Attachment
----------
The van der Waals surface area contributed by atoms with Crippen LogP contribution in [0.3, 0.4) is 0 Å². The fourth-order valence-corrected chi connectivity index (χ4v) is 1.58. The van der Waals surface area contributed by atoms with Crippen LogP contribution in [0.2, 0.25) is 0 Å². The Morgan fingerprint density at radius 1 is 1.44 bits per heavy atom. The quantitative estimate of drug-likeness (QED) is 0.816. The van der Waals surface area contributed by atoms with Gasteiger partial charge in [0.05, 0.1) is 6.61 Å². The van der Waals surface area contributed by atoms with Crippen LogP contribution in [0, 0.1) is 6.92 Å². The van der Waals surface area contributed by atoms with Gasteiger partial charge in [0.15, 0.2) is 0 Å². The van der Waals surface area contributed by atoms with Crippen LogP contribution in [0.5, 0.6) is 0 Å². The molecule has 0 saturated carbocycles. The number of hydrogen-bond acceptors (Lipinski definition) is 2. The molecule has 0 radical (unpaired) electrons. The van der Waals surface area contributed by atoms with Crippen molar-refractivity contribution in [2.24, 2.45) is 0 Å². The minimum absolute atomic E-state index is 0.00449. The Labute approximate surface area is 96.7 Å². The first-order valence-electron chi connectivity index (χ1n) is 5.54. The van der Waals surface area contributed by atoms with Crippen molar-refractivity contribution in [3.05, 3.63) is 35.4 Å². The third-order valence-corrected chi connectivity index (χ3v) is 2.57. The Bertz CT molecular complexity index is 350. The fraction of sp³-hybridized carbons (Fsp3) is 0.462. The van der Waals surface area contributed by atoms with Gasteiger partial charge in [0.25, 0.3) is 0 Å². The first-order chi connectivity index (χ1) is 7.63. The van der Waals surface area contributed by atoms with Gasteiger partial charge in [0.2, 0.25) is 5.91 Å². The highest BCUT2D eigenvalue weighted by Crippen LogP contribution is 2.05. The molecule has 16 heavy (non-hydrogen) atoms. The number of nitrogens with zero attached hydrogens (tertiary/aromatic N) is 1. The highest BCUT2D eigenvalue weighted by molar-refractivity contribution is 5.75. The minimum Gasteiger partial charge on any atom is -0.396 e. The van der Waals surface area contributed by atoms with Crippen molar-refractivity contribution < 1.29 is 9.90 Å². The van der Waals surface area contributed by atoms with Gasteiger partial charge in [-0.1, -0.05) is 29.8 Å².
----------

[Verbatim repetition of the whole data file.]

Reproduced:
The van der Waals surface area contributed by atoms with Crippen LogP contribution in [0.3, 0.4) is 0 Å². The fourth-order valence-corrected chi connectivity index (χ4v) is 1.58. The van der Waals surface area contributed by atoms with Crippen LogP contribution in [0.2, 0.25) is 0 Å². The Morgan fingerprint density at radius 1 is 1.44 bits per heavy atom. The quantitative estimate of drug-likeness (QED) is 0.816. The van der Waals surface area contributed by atoms with Gasteiger partial charge in [0.05, 0.1) is 6.61 Å². The van der Waals surface area contributed by atoms with Crippen LogP contribution in [0, 0.1) is 6.92 Å². The van der Waals surface area contributed by atoms with Gasteiger partial charge in [0.15, 0.2) is 0 Å². The van der Waals surface area contributed by atoms with Crippen LogP contribution in [0.5, 0.6) is 0 Å². The molecule has 0 saturated carbocycles. The number of hydrogen-bond acceptors (Lipinski definition) is 2. The molecule has 0 radical (unpaired) electrons. The van der Waals surface area contributed by atoms with Crippen molar-refractivity contribution in [2.24, 2.45) is 0 Å². The minimum absolute atomic E-state index is 0.00449. The Labute approximate surface area is 96.7 Å². The first-order valence-electron chi connectivity index (χ1n) is 5.54. The van der Waals surface area contributed by atoms with Crippen molar-refractivity contribution in [3.05, 3.63) is 35.4 Å². The third-order valence-corrected chi connectivity index (χ3v) is 2.57. The Bertz CT molecular complexity index is 350. The fraction of sp³-hybridized carbons (Fsp3) is 0.462. The van der Waals surface area contributed by atoms with Gasteiger partial charge in [0.25, 0.3) is 0 Å². The first-order chi connectivity index (χ1) is 7.63. The van der Waals surface area contributed by atoms with Gasteiger partial charge in [0.2, 0.25) is 5.91 Å². The highest BCUT2D eigenvalue weighted by Crippen LogP contribution is 2.05. The molecule has 16 heavy (non-hydrogen) atoms. The number of nitrogens with zero attached hydrogens (tertiary/aromatic N) is 1. The highest BCUT2D eigenvalue weighted by molar-refractivity contribution is 5.75. The minimum Gasteiger partial charge on any atom is -0.396 e. The van der Waals surface area contributed by atoms with Crippen molar-refractivity contribution < 1.29 is 9.90 Å². The van der Waals surface area contributed by atoms with Gasteiger partial charge in [-0.1, -0.05) is 29.8 Å².